What are the rules of arena football?

what are the rules of arena football

Arena football is much different than the typical gridiron football games you see in the NFL or NCAA. There are a number of major rule differences between the two styles of football, but also a number of similarities. In arena football, the game is adapted to include more action on a smaller playing field. Although the Arena Football League (AFL) filed for bankruptcy in late 2019, there are other smaller leagues such as the IFL and NAL that are still active. Below are some of the rules that make arena football so unique.

The Field

The field in arena football is much smaller than in NFL and college football. The field is 85 feet wide by 150 feet long, about half the length of other football fields. This field structure produces more points and scoring opportunities, making the game more exciting. The out-of-bounds area is distinguished by hockey-style walls around the field. Players are called out-of-bounds when they are hit into or over the boards. Since these walls pose a safety risk, there is ample padding around and behind the walls.

Along with the field, the goal posts are also different in arena football. While the NFL uprights are 18.5-feet wide with the crossbar 10 feet off the ground, the arena football uprights are only nine-feet wide and 15 feet off the ground. This difference makes field goals much harder to convert, cementing the high-octane offense of arena football.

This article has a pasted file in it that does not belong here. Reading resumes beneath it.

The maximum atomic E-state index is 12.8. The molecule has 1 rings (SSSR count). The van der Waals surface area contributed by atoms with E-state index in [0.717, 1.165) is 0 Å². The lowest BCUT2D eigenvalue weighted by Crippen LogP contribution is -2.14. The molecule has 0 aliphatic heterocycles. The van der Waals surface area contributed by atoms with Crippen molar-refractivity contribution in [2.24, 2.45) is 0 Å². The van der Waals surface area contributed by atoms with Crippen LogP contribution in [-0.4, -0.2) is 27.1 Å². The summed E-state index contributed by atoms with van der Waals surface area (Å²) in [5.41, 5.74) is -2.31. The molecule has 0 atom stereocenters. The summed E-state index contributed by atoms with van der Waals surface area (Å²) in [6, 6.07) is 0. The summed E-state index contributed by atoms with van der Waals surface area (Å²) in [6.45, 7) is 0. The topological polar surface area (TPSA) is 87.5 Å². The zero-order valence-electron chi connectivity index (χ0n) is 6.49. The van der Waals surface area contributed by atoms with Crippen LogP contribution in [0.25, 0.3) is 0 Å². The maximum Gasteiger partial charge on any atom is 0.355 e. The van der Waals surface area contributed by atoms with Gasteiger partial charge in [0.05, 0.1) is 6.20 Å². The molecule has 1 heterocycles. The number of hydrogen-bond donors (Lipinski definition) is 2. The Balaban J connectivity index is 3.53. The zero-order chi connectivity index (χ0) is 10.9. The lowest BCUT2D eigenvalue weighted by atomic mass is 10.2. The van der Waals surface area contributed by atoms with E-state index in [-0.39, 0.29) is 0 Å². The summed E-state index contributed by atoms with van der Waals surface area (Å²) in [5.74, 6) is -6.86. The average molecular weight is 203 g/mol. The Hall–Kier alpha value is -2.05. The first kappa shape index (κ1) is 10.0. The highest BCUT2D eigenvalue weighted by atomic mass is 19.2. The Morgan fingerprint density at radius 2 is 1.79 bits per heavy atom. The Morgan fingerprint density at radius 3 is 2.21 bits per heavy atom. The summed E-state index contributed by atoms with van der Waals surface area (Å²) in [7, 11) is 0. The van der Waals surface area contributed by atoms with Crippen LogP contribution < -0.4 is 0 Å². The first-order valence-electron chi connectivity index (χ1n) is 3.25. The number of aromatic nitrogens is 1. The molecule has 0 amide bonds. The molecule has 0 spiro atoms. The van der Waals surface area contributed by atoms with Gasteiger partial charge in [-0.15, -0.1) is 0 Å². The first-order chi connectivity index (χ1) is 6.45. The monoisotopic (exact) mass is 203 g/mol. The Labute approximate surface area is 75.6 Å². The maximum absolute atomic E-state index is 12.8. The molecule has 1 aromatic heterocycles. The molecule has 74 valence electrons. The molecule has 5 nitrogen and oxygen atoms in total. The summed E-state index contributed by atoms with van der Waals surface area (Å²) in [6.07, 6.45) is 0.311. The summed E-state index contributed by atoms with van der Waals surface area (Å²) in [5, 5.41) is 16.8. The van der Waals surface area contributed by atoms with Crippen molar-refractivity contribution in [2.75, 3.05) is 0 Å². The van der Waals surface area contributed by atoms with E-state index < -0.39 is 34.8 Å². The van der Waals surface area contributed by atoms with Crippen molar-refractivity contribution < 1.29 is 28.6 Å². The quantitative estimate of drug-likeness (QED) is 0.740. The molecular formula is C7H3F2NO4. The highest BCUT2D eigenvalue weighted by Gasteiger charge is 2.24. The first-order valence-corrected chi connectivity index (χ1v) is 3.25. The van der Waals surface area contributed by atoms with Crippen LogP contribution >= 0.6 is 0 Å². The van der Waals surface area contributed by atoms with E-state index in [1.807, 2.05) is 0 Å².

While most end zones are the same as NFL and college football end zones, sometimes teams must adapt to the arena in which they play. Since some of these venues are mostly used for hockey and basketball teams, the end zones must be curved to fit on the field. This inconsistency is unusual in a professional sports league but finding venues for the teams is difficult enough.

One of the major departures from mainstream football present in arena football is rebound nets on either side of the field. These nets are 32 feet high and 30 feet wide behind the endzone. These nets are not to keep the ball from going into the stands. The ball is still in play until it touches the ground if it hits the net and stays inbounds, meaning players can recover the ball after missed field goals and extra points. Quarterbacks can also pass the ball off these nets for some highlight-worthy touchdown plays.


Arena football games feature four 15-minute quarters, just like the NFL. This means that there are two 30-minute halves. In each of these halves, both teams get three timeouts. Each half also features a one-minute warning as each half runs down instead of the two-minute warning found in the NFL. In arena football, the play clock spans a total of 25 seconds. Within these 25 seconds, the offense must snap the ball, or else they will be charged with a delay of game penalty.

Teams and Players

Unlike many other types of professional football, most players in the Arena Football League play on both offense and defense. Instead of the 53-man roster used in the NFL, arena football uses a much smaller 20-man roster on game days.

Also, each team has eight players on the field at a time instead of eleven. Of these eight players on either side, four offensive players and three defensive players must line up on the line of scrimmage like the offensive and defensive lines in gridiron football.